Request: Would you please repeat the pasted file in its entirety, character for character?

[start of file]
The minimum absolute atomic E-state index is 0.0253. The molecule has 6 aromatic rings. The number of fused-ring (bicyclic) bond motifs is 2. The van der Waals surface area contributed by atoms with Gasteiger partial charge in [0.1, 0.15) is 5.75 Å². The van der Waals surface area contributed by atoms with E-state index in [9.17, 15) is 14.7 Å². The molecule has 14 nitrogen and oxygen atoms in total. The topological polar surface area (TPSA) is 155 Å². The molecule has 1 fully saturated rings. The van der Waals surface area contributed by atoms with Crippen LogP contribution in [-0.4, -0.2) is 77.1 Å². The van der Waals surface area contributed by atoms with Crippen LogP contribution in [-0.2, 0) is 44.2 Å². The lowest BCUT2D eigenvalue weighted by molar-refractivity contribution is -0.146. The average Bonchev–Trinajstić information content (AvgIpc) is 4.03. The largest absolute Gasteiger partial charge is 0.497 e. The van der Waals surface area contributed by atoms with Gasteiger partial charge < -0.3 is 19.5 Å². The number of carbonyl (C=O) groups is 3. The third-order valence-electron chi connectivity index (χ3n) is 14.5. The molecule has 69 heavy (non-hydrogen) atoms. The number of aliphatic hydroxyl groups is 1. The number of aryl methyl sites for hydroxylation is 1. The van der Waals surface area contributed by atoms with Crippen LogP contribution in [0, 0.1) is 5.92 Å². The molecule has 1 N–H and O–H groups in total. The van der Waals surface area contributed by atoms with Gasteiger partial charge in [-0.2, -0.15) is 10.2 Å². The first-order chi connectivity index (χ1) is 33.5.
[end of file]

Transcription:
The minimum absolute atomic E-state index is 0.0253. The molecule has 6 aromatic rings. The number of fused-ring (bicyclic) bond motifs is 2. The van der Waals surface area contributed by atoms with Gasteiger partial charge in [0.1, 0.15) is 5.75 Å². The van der Waals surface area contributed by atoms with E-state index in [9.17, 15) is 14.7 Å². The molecule has 14 nitrogen and oxygen atoms in total. The topological polar surface area (TPSA) is 155 Å². The molecule has 1 fully saturated rings. The van der Waals surface area contributed by atoms with Crippen LogP contribution in [-0.4, -0.2) is 77.1 Å². The van der Waals surface area contributed by atoms with Crippen LogP contribution in [-0.2, 0) is 44.2 Å². The lowest BCUT2D eigenvalue weighted by molar-refractivity contribution is -0.146. The average Bonchev–Trinajstić information content (AvgIpc) is 4.03. The largest absolute Gasteiger partial charge is 0.497 e. The van der Waals surface area contributed by atoms with Gasteiger partial charge < -0.3 is 19.5 Å². The number of carbonyl (C=O) groups is 3. The third-order valence-electron chi connectivity index (χ3n) is 14.5. The molecule has 69 heavy (non-hydrogen) atoms. The number of aliphatic hydroxyl groups is 1. The number of aryl methyl sites for hydroxylation is 1. The van der Waals surface area contributed by atoms with Crippen LogP contribution in [0, 0.1) is 5.92 Å². The molecule has 1 N–H and O–H groups in total. The van der Waals surface area contributed by atoms with Gasteiger partial charge in [-0.2, -0.15) is 10.2 Å². The first-order chi connectivity index (χ1) is 33.5.